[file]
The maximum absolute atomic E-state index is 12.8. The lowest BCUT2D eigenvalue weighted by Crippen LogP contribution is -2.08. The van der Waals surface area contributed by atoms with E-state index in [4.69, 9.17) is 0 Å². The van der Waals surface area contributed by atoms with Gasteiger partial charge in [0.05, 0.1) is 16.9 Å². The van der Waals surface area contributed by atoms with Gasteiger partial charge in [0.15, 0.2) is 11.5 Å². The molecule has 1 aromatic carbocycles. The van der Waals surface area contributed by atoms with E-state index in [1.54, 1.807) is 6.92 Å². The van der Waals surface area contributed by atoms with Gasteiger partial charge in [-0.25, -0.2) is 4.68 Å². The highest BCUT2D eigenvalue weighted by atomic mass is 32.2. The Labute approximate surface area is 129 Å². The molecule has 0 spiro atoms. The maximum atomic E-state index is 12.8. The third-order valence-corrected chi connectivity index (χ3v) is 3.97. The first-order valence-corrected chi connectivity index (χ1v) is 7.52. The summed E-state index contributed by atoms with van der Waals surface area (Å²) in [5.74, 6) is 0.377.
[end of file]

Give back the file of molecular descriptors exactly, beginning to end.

The maximum absolute atomic E-state index is 12.8. The lowest BCUT2D eigenvalue weighted by Crippen LogP contribution is -2.08. The van der Waals surface area contributed by atoms with E-state index in [4.69, 9.17) is 0 Å². The van der Waals surface area contributed by atoms with Gasteiger partial charge in [0.05, 0.1) is 16.9 Å². The van der Waals surface area contributed by atoms with Gasteiger partial charge in [0.15, 0.2) is 11.5 Å². The molecule has 1 aromatic carbocycles. The van der Waals surface area contributed by atoms with E-state index in [1.54, 1.807) is 6.92 Å². The van der Waals surface area contributed by atoms with Gasteiger partial charge in [-0.25, -0.2) is 4.68 Å². The highest BCUT2D eigenvalue weighted by atomic mass is 32.2. The Labute approximate surface area is 129 Å². The molecule has 0 spiro atoms. The maximum atomic E-state index is 12.8. The third-order valence-corrected chi connectivity index (χ3v) is 3.97. The first-order valence-corrected chi connectivity index (χ1v) is 7.52. The summed E-state index contributed by atoms with van der Waals surface area (Å²) in [5.74, 6) is 0.377.